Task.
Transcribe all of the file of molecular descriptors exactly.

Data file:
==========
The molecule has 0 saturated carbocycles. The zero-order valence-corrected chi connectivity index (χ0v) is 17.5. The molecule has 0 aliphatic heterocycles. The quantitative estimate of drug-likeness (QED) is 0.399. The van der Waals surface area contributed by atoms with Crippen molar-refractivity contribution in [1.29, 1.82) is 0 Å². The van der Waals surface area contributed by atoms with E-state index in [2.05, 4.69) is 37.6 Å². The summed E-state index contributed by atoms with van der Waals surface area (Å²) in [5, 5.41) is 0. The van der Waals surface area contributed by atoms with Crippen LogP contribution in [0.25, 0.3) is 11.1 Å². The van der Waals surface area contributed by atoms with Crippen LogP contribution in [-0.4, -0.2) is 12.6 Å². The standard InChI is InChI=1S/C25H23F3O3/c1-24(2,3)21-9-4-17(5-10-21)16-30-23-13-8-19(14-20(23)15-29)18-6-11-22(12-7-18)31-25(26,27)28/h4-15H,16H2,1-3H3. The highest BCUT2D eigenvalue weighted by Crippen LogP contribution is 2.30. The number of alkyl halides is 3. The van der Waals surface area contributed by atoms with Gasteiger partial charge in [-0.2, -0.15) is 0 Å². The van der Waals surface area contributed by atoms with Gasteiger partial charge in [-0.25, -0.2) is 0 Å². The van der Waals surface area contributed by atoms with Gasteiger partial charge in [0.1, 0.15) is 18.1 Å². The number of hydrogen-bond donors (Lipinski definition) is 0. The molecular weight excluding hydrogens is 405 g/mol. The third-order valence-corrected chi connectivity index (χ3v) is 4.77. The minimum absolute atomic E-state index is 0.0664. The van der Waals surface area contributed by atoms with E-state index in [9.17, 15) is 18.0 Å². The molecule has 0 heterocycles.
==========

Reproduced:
The molecule has 0 saturated carbocycles. The zero-order valence-corrected chi connectivity index (χ0v) is 17.5. The molecule has 0 aliphatic heterocycles. The quantitative estimate of drug-likeness (QED) is 0.399. The van der Waals surface area contributed by atoms with Crippen molar-refractivity contribution in [1.29, 1.82) is 0 Å². The van der Waals surface area contributed by atoms with E-state index in [2.05, 4.69) is 37.6 Å². The summed E-state index contributed by atoms with van der Waals surface area (Å²) in [5, 5.41) is 0. The van der Waals surface area contributed by atoms with Crippen LogP contribution in [0.25, 0.3) is 11.1 Å². The van der Waals surface area contributed by atoms with Crippen LogP contribution in [-0.4, -0.2) is 12.6 Å². The standard InChI is InChI=1S/C25H23F3O3/c1-24(2,3)21-9-4-17(5-10-21)16-30-23-13-8-19(14-20(23)15-29)18-6-11-22(12-7-18)31-25(26,27)28/h4-15H,16H2,1-3H3. The highest BCUT2D eigenvalue weighted by Crippen LogP contribution is 2.30. The number of alkyl halides is 3. The van der Waals surface area contributed by atoms with Gasteiger partial charge in [-0.2, -0.15) is 0 Å². The van der Waals surface area contributed by atoms with Gasteiger partial charge in [-0.25, -0.2) is 0 Å². The van der Waals surface area contributed by atoms with Gasteiger partial charge in [0.1, 0.15) is 18.1 Å². The number of hydrogen-bond donors (Lipinski definition) is 0. The molecular weight excluding hydrogens is 405 g/mol. The third-order valence-corrected chi connectivity index (χ3v) is 4.77. The minimum absolute atomic E-state index is 0.0664. The van der Waals surface area contributed by atoms with E-state index in [9.17, 15) is 18.0 Å². The molecule has 0 heterocycles.